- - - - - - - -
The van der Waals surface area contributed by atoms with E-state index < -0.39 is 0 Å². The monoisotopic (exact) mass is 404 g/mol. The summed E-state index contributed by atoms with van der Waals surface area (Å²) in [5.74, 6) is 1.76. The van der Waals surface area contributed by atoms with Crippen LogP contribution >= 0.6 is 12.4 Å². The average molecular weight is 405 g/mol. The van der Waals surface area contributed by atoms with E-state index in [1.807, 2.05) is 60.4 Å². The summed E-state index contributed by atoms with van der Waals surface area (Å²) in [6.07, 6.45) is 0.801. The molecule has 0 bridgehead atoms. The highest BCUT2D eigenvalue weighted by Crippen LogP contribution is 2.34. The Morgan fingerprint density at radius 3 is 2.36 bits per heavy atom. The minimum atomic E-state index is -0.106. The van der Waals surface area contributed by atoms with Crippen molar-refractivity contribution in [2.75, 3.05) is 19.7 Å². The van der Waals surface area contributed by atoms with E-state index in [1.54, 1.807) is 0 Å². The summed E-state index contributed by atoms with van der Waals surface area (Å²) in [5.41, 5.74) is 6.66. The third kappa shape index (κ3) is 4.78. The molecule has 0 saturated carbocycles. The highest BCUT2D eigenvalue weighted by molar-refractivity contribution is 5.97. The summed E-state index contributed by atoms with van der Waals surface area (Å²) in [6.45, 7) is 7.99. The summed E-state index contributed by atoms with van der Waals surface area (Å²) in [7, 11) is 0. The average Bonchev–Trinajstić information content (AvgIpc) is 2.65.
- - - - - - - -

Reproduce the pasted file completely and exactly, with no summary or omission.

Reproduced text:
The van der Waals surface area contributed by atoms with E-state index < -0.39 is 0 Å². The monoisotopic (exact) mass is 404 g/mol. The summed E-state index contributed by atoms with van der Waals surface area (Å²) in [5.74, 6) is 1.76. The van der Waals surface area contributed by atoms with Crippen LogP contribution >= 0.6 is 12.4 Å². The average molecular weight is 405 g/mol. The van der Waals surface area contributed by atoms with E-state index in [1.807, 2.05) is 60.4 Å². The summed E-state index contributed by atoms with van der Waals surface area (Å²) in [6.07, 6.45) is 0.801. The molecule has 0 bridgehead atoms. The highest BCUT2D eigenvalue weighted by Crippen LogP contribution is 2.34. The Morgan fingerprint density at radius 3 is 2.36 bits per heavy atom. The minimum atomic E-state index is -0.106. The van der Waals surface area contributed by atoms with Crippen molar-refractivity contribution in [2.75, 3.05) is 19.7 Å². The van der Waals surface area contributed by atoms with E-state index in [1.54, 1.807) is 0 Å². The summed E-state index contributed by atoms with van der Waals surface area (Å²) in [5.41, 5.74) is 6.66. The third kappa shape index (κ3) is 4.78. The molecule has 0 saturated carbocycles. The highest BCUT2D eigenvalue weighted by molar-refractivity contribution is 5.97. The summed E-state index contributed by atoms with van der Waals surface area (Å²) in [6.45, 7) is 7.99. The summed E-state index contributed by atoms with van der Waals surface area (Å²) in [7, 11) is 0. The average Bonchev–Trinajstić information content (AvgIpc) is 2.65.